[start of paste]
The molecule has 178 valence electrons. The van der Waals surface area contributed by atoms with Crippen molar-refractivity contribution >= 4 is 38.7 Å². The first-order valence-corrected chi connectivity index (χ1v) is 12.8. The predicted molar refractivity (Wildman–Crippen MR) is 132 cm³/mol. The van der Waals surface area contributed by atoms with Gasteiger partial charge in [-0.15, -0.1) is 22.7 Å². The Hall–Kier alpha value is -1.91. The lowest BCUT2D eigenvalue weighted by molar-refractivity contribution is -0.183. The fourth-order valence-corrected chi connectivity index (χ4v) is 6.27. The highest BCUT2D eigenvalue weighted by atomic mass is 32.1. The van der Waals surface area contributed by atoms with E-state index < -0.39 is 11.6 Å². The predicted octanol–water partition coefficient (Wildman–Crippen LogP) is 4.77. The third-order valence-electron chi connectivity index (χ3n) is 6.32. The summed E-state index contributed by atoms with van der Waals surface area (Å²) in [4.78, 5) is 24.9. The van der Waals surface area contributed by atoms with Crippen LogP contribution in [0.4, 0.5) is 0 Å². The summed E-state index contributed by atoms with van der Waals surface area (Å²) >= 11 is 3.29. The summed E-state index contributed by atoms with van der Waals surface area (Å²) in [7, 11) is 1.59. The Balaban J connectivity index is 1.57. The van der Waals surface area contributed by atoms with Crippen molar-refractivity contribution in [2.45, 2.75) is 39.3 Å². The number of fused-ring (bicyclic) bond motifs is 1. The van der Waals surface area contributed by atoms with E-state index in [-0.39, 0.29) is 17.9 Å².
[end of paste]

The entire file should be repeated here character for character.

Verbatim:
The molecule has 178 valence electrons. The van der Waals surface area contributed by atoms with Crippen molar-refractivity contribution >= 4 is 38.7 Å². The first-order valence-corrected chi connectivity index (χ1v) is 12.8. The predicted molar refractivity (Wildman–Crippen MR) is 132 cm³/mol. The van der Waals surface area contributed by atoms with Gasteiger partial charge in [-0.15, -0.1) is 22.7 Å². The Hall–Kier alpha value is -1.91. The lowest BCUT2D eigenvalue weighted by molar-refractivity contribution is -0.183. The fourth-order valence-corrected chi connectivity index (χ4v) is 6.27. The highest BCUT2D eigenvalue weighted by atomic mass is 32.1. The van der Waals surface area contributed by atoms with E-state index < -0.39 is 11.6 Å². The predicted octanol–water partition coefficient (Wildman–Crippen LogP) is 4.77. The third-order valence-electron chi connectivity index (χ3n) is 6.32. The summed E-state index contributed by atoms with van der Waals surface area (Å²) in [4.78, 5) is 24.9. The van der Waals surface area contributed by atoms with Crippen LogP contribution in [0.4, 0.5) is 0 Å². The summed E-state index contributed by atoms with van der Waals surface area (Å²) >= 11 is 3.29. The summed E-state index contributed by atoms with van der Waals surface area (Å²) in [7, 11) is 1.59. The Balaban J connectivity index is 1.57. The van der Waals surface area contributed by atoms with Crippen molar-refractivity contribution in [2.45, 2.75) is 39.3 Å². The number of fused-ring (bicyclic) bond motifs is 1. The van der Waals surface area contributed by atoms with E-state index in [-0.39, 0.29) is 17.9 Å².